When is asking for a favor bound to cause you problems? When you’re the boss and that’s the way you frame every request. I know. I am a reformed “favor” boss. As a manager, the words you use, even in seemingly inconsequential exchanges, impact how your employees determine what kind of leader you are. The spotlight is on even in the small moments; maybe even especially in the small moments.
As a manager leading a team for the first time, I had a tendency to couch every request with the term “Can you do me a favor and___?” Fill in the blank with words such “copy this,” ” complete by tomorrow,” or “develop a strategy.” Whether it was a request for an administrative task or a major assignment, I used that seemingly innocuous phrase without fail.
I didn’t think I was insecure in my new role but I was and that phrase was a dead giveaway to everyone but me. I’m not sure how long I was in that pattern before I read an article that talked about the difficulty that women in business often have finding their voice. I immediately recognized myself and worked hard to reposition how I made requests. I saw a positive change in how my reports responded to me when I switched to being polite but confident in my requests, replacing “Can you do me a favor” with a simple “please.”
Most of us are aware of the power of words in our business communication but we often only pay attention to careful use of language in situations that seem “important;” customer or client service, new business meetings, presentations. In our day to day interactions, we fall into habits that may be unintentionally sabotaging our influence. The trick is to recognize what signals you are sending out with those seemingly small, daily interactions and make sure that the influence they are creating is positive.
Here’s a few words or phrases that might have an unintended influence:
- “That looks great but” – not everything is great. A good leadership tendency is to be generous with praise but, often times, it’s easy to default to giving praise even when it isn’t appropriate. If you overuse superlatives, they lose their meaning. Some people will only hear the “that looks great” part and some will only hear the “but.” Either way, the expression can’t cover every assignment. Be deliberate and specific with feedback.
- “ASAP” – are you the person that feels that everything is on fire? If you are, you will quickly become the little boy, or girl, who cried wolf one too many times and the deadlines you set will become meaningless. Instead, carefully consider what priority assignments really have and set realistic and specific deadlines.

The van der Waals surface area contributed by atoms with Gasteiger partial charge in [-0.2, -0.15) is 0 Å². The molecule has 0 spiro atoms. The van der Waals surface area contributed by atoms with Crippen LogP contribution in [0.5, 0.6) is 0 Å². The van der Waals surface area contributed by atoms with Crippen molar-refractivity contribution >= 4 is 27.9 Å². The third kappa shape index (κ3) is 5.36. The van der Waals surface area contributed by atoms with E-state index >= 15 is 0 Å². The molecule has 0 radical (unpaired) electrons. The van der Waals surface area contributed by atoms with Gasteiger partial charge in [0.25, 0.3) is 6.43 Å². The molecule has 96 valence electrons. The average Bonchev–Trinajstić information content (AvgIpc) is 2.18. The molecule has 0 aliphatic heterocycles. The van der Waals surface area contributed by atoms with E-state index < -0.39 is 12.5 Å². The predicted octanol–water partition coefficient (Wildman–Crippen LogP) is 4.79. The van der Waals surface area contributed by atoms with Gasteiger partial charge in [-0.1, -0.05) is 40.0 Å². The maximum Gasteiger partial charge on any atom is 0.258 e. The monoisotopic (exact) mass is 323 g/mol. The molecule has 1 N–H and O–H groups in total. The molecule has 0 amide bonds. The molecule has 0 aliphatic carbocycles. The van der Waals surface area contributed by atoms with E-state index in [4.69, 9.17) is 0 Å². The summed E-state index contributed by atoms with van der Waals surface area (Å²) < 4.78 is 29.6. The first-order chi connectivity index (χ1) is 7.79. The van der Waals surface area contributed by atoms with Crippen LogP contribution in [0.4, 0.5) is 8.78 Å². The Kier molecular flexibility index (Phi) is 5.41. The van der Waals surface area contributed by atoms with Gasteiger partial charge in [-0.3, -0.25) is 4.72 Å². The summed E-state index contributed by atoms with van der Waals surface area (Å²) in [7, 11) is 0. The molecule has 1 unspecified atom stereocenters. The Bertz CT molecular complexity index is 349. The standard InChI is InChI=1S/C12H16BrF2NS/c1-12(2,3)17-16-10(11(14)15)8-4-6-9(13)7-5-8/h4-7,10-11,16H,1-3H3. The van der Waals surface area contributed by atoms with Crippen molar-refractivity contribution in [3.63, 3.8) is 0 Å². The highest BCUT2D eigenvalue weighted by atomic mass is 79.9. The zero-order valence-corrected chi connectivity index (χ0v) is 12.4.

- “You’re not going to like this” – well, I’m certainly not now. Even if you have not so great news to deliver, lead with a potential solution not with a phrase that is going to immediately put your boss or team on the defensive.
- “Have you tried/thought of” – when a team member brings a problem to you and your first response is to be the one who comes up with the solution, you’re sending the signal that your employee is not empowered or capable of being responsible for finding solutions to their own challenges. Instead, use a response such as “what are some possible solutions,” “what do you think we should do?” Put the solution ball in their court. It signals that you know they can do it.
- “What he/she means is” – don’t be the office mouth piece. Clarifying other people’s comments saps their confidence and drives them crazy- even if they don’t tell you-and if you’re their boss, they won’t. Let people explain themselves.
- “My Bad”- if you want to sound like a teenager who stayed out too late, the phrase is perfect. Otherwise, strike it from your vocabulary. Instead, simply use the more formal “I apologize” which sounds more sincere, respectful, and professional
- “Can you do me a favor” – Assigning tasks should never be considered part of the favor pool. Instead, simply assign with a “Please”
Take a few minutes and think about whether you have a word or a phrase that seems to unconsciously seep into your default, everyday language. Now consider the influence it might have. If it’s positive influence, keep it. If it’s negative, toss it.
Sandi is a Leadership Speaker and Strategist who loves to work with people to push beyond average and unleash their Deviant Leadership.
You can follow Sandi on Twitter @SandiCoryell.